Many of us continue to go on with things, though, even when we're suffering worse than we would from a broken leg.  We go on in destructive relationships because we can't bear the thought of breaking things off, of "giving up" on the other person.  We refuse to leave jobs because we're afraid we won't find something else that's going to be better for us.

There is a negative side to giving up, of course.  When someone hasn't even made a real effort to accomplish something or make things work then giving up can be disastrous, affecting the person's self-image and confidence.  We should do everything we can to encourage people to persevere only when we know that they haven't really made the effort yet to accomplish something they really want to do.

When kids are growing up, they may go through lots of stages.  They may become interested in tennis, then give it up for the guitar, which they then give up for drawing, which they then. . . you get the point.  This kind of experimentation doesn't establish them as quitters for the rest of their lives; rather, it gives them a broader scope of interests from which they can pull when they're older.

Giving up doesn't necessarily mean that a person is a quitter; in fact, giving something up can be one of the most positive actions that any person can take--think of cigarettes for the smoker, alcohol for the alcoholic, and sweets for the diabetic, for example.  When we get a healthy view of what giving up actually is, then we can look at some of the things that we're doing now and make better decisions about whether or not we want to continue doing those things, for giving up on some things definitely makes more room in our lives for things that are better for us and more fulfilling.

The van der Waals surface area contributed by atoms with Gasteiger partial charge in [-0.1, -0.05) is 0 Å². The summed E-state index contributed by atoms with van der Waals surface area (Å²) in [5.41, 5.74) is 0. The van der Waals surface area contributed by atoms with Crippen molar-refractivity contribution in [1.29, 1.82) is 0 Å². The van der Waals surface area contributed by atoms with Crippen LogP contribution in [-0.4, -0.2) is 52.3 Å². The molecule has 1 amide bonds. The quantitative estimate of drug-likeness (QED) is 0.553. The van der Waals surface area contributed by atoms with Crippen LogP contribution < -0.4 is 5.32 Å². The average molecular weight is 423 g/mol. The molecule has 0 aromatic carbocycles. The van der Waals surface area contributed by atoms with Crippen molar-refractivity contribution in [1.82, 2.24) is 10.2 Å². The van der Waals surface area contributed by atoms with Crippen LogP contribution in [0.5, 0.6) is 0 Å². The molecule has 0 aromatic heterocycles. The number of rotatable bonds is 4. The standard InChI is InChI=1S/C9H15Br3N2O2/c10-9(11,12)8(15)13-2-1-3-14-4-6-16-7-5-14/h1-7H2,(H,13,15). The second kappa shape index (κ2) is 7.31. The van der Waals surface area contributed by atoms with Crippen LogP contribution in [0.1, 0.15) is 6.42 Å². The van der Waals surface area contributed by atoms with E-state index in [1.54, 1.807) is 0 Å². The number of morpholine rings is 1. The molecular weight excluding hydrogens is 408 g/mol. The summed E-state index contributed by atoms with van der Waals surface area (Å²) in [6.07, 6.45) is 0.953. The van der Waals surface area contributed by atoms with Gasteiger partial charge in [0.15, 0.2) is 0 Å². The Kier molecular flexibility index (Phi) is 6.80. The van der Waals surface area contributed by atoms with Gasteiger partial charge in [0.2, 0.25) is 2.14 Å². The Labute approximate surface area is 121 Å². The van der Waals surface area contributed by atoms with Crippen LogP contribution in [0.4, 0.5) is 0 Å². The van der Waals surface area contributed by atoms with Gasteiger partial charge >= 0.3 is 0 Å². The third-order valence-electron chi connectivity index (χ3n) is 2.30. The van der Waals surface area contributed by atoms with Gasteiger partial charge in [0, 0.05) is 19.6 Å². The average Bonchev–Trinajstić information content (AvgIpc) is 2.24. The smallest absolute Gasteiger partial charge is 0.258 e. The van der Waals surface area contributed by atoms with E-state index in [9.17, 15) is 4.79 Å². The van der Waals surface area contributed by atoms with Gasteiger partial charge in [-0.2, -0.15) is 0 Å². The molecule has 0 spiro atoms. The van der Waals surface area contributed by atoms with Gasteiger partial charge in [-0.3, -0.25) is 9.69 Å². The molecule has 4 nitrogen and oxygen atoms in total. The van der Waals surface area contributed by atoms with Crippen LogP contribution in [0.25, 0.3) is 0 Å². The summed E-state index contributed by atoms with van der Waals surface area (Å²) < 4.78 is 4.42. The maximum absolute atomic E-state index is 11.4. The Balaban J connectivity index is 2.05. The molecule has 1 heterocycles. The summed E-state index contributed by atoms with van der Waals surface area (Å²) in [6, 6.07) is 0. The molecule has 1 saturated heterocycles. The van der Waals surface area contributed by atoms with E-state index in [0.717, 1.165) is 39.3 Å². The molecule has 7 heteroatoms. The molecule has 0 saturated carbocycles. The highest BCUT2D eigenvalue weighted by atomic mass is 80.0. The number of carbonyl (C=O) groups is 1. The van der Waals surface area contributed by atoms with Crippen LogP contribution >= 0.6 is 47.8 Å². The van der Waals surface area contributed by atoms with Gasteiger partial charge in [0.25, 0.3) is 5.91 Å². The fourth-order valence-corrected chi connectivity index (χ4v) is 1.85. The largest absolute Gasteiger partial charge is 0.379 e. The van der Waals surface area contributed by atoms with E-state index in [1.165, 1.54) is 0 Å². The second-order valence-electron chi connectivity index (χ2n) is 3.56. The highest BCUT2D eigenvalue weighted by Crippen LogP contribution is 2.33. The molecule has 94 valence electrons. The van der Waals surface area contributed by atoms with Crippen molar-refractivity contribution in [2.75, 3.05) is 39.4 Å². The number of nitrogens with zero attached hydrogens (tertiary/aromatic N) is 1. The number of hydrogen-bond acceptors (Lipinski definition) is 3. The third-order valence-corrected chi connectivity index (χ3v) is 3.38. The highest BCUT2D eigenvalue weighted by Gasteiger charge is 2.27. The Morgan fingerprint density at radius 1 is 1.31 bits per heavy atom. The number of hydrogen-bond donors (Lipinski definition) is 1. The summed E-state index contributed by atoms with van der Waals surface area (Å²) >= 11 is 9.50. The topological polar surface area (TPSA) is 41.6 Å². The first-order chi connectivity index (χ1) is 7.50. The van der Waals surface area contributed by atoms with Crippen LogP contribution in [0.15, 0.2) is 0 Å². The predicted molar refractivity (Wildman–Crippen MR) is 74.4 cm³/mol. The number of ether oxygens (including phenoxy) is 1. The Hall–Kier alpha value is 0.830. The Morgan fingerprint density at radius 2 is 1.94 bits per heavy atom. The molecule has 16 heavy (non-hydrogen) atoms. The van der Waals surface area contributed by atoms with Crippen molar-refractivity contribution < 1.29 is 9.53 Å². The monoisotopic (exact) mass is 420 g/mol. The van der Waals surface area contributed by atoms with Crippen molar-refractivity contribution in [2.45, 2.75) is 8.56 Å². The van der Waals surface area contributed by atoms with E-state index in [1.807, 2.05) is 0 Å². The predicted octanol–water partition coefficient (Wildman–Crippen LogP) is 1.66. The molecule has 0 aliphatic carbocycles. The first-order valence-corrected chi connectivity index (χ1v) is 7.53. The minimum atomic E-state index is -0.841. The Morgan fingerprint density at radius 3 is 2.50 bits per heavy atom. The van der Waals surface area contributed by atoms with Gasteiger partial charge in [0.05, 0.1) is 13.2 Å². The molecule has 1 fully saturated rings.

More on letting go.

   

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"The things we see," Pistorius
said softly, "are the same things
that are within us.  There is no
reality except the one contained
within us.  That is why so many
people live such unreal lives. 
They take the images outside
them for reality and never allow
the world within to assert itself."

Herman Hesse

  

Be

Be understanding to your enemies.
Be loyal to your friends.
Be strong enough to face the world each day.
Be weak enough to know you cannot do everything alone.
Be generous to those who need your help.

Be frugal with what you need yourself.
Be wise enough to know that you do not know everything.
Be foolish enough to believe in miracles.
Be willing to share your joys.
Be willing to share the sorrows of others.

Be a leader when you see a path others have missed.
Be a follower when you are shrouded by the mists of uncertainty.
Be the first to congratulate an opponent who succeeds.
Be the last to criticize a colleague who fails.
Be sure where your next step will fall, so that you will not tumble.

Be sure of your final destination, in case you are going the wrong way.
Be loving to those who love you.
Be loving to those who do not love you, and they may change.
Above all, be yourself.

--unattributed

   
  

We need in love to practice only this:  letting each other go.
For holding on comes easily--we do not need to learn it.


Rainer Maria Rilke